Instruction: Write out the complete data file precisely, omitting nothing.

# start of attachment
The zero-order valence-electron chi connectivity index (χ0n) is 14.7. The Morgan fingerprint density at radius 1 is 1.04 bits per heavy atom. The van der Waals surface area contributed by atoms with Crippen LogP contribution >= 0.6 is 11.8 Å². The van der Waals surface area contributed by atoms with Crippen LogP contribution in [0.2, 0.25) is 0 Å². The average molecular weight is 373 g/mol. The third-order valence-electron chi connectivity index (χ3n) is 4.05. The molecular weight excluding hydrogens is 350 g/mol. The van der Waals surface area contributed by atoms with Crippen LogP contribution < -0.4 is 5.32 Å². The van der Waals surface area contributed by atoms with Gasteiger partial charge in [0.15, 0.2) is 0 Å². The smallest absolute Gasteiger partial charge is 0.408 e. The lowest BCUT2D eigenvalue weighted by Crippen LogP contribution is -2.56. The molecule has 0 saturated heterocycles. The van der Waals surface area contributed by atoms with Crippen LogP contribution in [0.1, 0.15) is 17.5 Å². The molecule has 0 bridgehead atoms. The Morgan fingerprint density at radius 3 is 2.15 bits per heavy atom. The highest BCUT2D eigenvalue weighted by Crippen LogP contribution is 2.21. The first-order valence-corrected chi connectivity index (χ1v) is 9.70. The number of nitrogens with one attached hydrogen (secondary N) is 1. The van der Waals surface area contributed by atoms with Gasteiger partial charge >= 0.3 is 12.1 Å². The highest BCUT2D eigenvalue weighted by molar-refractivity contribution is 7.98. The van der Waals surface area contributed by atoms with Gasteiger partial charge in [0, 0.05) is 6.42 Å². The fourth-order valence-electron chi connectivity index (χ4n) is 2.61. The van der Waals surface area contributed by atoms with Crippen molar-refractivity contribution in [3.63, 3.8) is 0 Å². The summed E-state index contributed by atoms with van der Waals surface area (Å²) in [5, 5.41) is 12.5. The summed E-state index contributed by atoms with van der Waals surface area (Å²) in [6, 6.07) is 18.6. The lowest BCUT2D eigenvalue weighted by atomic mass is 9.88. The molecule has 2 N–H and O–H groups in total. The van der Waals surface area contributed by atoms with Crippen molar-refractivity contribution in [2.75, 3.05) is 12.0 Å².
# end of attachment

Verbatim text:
The zero-order valence-electron chi connectivity index (χ0n) is 14.7. The Morgan fingerprint density at radius 1 is 1.04 bits per heavy atom. The van der Waals surface area contributed by atoms with Crippen LogP contribution >= 0.6 is 11.8 Å². The van der Waals surface area contributed by atoms with Crippen LogP contribution in [0.2, 0.25) is 0 Å². The average molecular weight is 373 g/mol. The third-order valence-electron chi connectivity index (χ3n) is 4.05. The molecular weight excluding hydrogens is 350 g/mol. The van der Waals surface area contributed by atoms with Crippen LogP contribution < -0.4 is 5.32 Å². The van der Waals surface area contributed by atoms with Gasteiger partial charge in [0.15, 0.2) is 0 Å². The smallest absolute Gasteiger partial charge is 0.408 e. The lowest BCUT2D eigenvalue weighted by Crippen LogP contribution is -2.56. The molecule has 0 saturated heterocycles. The van der Waals surface area contributed by atoms with Crippen LogP contribution in [0.1, 0.15) is 17.5 Å². The molecule has 0 bridgehead atoms. The Morgan fingerprint density at radius 3 is 2.15 bits per heavy atom. The highest BCUT2D eigenvalue weighted by Crippen LogP contribution is 2.21. The first-order valence-corrected chi connectivity index (χ1v) is 9.70. The number of nitrogens with one attached hydrogen (secondary N) is 1. The van der Waals surface area contributed by atoms with Gasteiger partial charge >= 0.3 is 12.1 Å². The highest BCUT2D eigenvalue weighted by molar-refractivity contribution is 7.98. The van der Waals surface area contributed by atoms with Gasteiger partial charge in [0, 0.05) is 6.42 Å². The fourth-order valence-electron chi connectivity index (χ4n) is 2.61. The van der Waals surface area contributed by atoms with Crippen molar-refractivity contribution in [3.63, 3.8) is 0 Å². The summed E-state index contributed by atoms with van der Waals surface area (Å²) in [5, 5.41) is 12.5. The summed E-state index contributed by atoms with van der Waals surface area (Å²) in [6, 6.07) is 18.6. The lowest BCUT2D eigenvalue weighted by atomic mass is 9.88. The molecule has 2 N–H and O–H groups in total. The van der Waals surface area contributed by atoms with Crippen molar-refractivity contribution in [2.75, 3.05) is 12.0 Å².